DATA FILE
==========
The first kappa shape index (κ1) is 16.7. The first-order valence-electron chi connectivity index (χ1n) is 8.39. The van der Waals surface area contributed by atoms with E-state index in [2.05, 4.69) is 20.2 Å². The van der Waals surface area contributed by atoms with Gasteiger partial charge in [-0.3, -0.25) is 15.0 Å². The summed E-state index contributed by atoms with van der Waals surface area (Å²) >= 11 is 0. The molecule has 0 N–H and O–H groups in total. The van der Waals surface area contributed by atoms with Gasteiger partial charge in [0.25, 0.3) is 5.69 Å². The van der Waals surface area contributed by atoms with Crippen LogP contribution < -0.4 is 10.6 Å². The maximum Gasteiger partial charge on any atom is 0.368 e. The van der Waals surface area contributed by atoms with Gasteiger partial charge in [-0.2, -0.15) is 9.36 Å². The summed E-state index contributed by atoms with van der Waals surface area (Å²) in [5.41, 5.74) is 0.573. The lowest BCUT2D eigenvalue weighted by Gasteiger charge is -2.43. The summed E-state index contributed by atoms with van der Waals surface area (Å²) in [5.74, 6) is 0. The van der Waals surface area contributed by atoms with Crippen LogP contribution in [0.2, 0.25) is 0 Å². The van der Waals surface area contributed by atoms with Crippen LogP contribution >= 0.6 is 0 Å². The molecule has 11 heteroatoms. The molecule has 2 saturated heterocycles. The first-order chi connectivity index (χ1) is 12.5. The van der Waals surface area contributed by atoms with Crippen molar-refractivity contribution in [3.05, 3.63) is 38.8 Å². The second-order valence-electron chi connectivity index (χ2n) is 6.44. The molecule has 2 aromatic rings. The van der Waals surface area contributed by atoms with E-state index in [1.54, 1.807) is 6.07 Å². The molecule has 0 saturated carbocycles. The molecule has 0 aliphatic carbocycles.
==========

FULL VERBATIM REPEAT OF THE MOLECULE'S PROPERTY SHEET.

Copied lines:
The first kappa shape index (κ1) is 16.7. The first-order valence-electron chi connectivity index (χ1n) is 8.39. The van der Waals surface area contributed by atoms with E-state index in [2.05, 4.69) is 20.2 Å². The van der Waals surface area contributed by atoms with Gasteiger partial charge in [-0.3, -0.25) is 15.0 Å². The summed E-state index contributed by atoms with van der Waals surface area (Å²) >= 11 is 0. The molecule has 0 N–H and O–H groups in total. The van der Waals surface area contributed by atoms with Gasteiger partial charge in [0.25, 0.3) is 5.69 Å². The van der Waals surface area contributed by atoms with Crippen LogP contribution < -0.4 is 10.6 Å². The maximum Gasteiger partial charge on any atom is 0.368 e. The van der Waals surface area contributed by atoms with Gasteiger partial charge in [-0.2, -0.15) is 9.36 Å². The summed E-state index contributed by atoms with van der Waals surface area (Å²) in [5.41, 5.74) is 0.573. The lowest BCUT2D eigenvalue weighted by Gasteiger charge is -2.43. The summed E-state index contributed by atoms with van der Waals surface area (Å²) in [5.74, 6) is 0. The van der Waals surface area contributed by atoms with Crippen LogP contribution in [0.2, 0.25) is 0 Å². The van der Waals surface area contributed by atoms with Crippen LogP contribution >= 0.6 is 0 Å². The molecule has 11 heteroatoms. The molecule has 2 saturated heterocycles. The first-order chi connectivity index (χ1) is 12.5. The van der Waals surface area contributed by atoms with Crippen molar-refractivity contribution in [3.05, 3.63) is 38.8 Å². The second-order valence-electron chi connectivity index (χ2n) is 6.44. The molecule has 2 aromatic rings. The van der Waals surface area contributed by atoms with E-state index in [1.54, 1.807) is 6.07 Å². The molecule has 0 saturated carbocycles. The molecule has 0 aliphatic carbocycles.